Yes, we can make hudson become a totally independent CI, an open source cruise control… nothing wrong with that…. but could be a bonus having Oracle on our side too. I’ve got all the respect in the world for KK and i due to my personality I would probably react exactly like him, nevertheless, this doesn’t mean it would be best outcome for the community at large…

    Any ways, you get that OpenJDK running on the play book with the new JavaFX2.0 api and I’ll be happy for a little while…


    p.s. If you ever come to (Western) Australia, drop me an email, I’ll shout you a beer.

    1. Long post; let me try to go through your topics.

      re: why Sun went bankrupt – different people will give you different reasons, but I’m 100% sure it is not because of what we did or not with Hudson 🙂

      re: Selling to IBM or Oracle – the decision to sell to Oracle was made by the board, which has heavy reprsentation of SUNW shareholders, including the big institutional investors. After that, Oracle made their decisions. And the ex-Sun employees and the individuals that make up the different communities made their own. If you ask me, what I wanted was for Scott to take the company private and refocus it. Oh well, I am now happy where I am.

      re: “I don’t really understand the SVN Search” – You can read the contributions since KK’s departure. In particular, the commit numbers are Winston: 45; Jesse: 102; Kohsuke: 2191. I normally use FishEye to look at LoC contributions and that is down right now.

      There were 139 contributors in that period. The top 5 contributors were:
      kohsuke: 2191
      gbois: 660
      drulli: 479
      mindless: 402
      kutzi: 190

      Of these, at least Kohsuke and mindless are vocally pro-rename.

      Sure, Oracle is contributing, but much less than the rest of the community. That is one of the big changes between the situation then and now – the large bulk of the contribution is outside of Oracle. If these guys decided to rename (or fork, or whatever you want to call it), I don’t see how Oracle’s “Hudson” could compete with the new, company neutral, “Jenkins”.

      The situation is what it is. One cannot argue “well, Sun paid for KK’s salary, and Oracle bought Sun, thus, Oracle deserves XXX”. The fork has been an option from day one. Sun kept KK as an employee because it made sense for him, as a combination of work conditions, compensation, freedom in the project, *and* license and governance of Hudson. And it was that set of license and governance that allowed the huge growth of Hudson.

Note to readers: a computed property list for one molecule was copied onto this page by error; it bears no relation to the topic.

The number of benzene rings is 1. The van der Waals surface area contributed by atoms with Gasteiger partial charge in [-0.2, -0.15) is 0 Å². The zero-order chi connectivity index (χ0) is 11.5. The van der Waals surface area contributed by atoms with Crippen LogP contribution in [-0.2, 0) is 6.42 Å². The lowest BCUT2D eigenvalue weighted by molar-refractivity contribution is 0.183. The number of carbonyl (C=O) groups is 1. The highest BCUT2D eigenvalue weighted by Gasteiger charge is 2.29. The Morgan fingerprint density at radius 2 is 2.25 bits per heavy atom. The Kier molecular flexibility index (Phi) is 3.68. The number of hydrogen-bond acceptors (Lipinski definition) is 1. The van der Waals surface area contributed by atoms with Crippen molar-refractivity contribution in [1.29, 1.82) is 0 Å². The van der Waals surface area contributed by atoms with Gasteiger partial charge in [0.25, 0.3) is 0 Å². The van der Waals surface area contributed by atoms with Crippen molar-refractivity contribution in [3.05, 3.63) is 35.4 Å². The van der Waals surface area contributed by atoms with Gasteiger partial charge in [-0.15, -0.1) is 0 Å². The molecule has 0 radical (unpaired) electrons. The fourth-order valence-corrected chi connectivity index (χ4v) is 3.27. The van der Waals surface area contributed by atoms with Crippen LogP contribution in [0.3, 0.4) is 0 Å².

Now, I personally believe that the best move for Oracle would have been to work with Kohsuke; maybe donate the code to ASF or Eclipse, maybe just put the trademark in escrow somewhere, and keep a single community. But Oracle has chosen a different path, so now we have the situation we have.

      re: the Playbook – We are working on the java story… we will try to make you happy, one way or another…

      re: the beer – I’ll take you on that! And if you come to (BlackBerry) DevCon SF in October, let me know. I’ll try to put together a party at TheThirsty Bear, for all time’s sake 🙂

  2. Eduardo,

    Thanks for the clarification regarding SVN commits and – most important – for the counter beer.

    I did deviate from the post’s subject.

    I keep on reading on positive aspects of fork / renaming. All makes sens to me. How about the other way around? Is there anything positive from staying with Oracle?

    I guess that if Oracle sells support for hudson and a bank using hudson raises a p1 ticket on oracle support, a bug fix will have to be delivered in a very short time to meet Oracle’s SLA. Am i right? So, in a way the more corporations the size of oracle selling premum support on one specific product, the better. Am I right?

    Another one is the project’s huge dependency on KK. 20 years ago, there was a very spread idea on software companies about not depending on one person: ‘If you can’ leave without him, fire him’ as people built code that only one person could follow.

    Would Oracle’s involvement in the project reduce this risk? Maybe not, I don’t know.


    1. Winston and Jesse – Oracle employees – are very good developers; it would be a pitty not to have them in the main group.
      Ted is very smart and he has a large group; ditto.
      And Oracle owns the brand; there will be some confusion if a rename/fork arises – and the confusion may last quite a bit.

      Several companies are already selling Hudson support today; starting with CloudBees (where Kohsuke works), but also including CollabNet, TaskTop and Sonatype.

      Kohsuke is still young :-). Also, the code is quite understandable, from what I hear – see Winston’s architectural documents, which were created by inspecting the code. There is a pretty large set of developers that actually understand and contribute to the code base. Hudson/Jenkins w/o Kohsuke would not be the same, but I think it would do fine.

  3. I guess another angle of looking is:

    Would forking increase cloudbees revenue? I get the feeling it will somehow as most people will default to cludbees/infraDNA for support. I would like to see cloudbees happening, they look like a bunch of nice guys trying to have fun doing what they like doing most….

    I guess there are more chances of cloudbees reinvesting in hudson some of the revenue than in Oracle doing so….

    On the other hand, i guess is a bit of a survival thing: as a Java developer I don’t really enjoy people throwing the sink at Oracle, is just like, is java really going to evolve if we all hate Oracle?

    Oh defenetly small businesses like cloudbees first. IMO Large corporations and lack of small businessess are one the main problems in this panet.

    … But i do feel there is this huge animosity against Oracle… Leaving jenkins aside: Whats your experience on the time you spent at Oracle? how do you feel about? are they that bad really?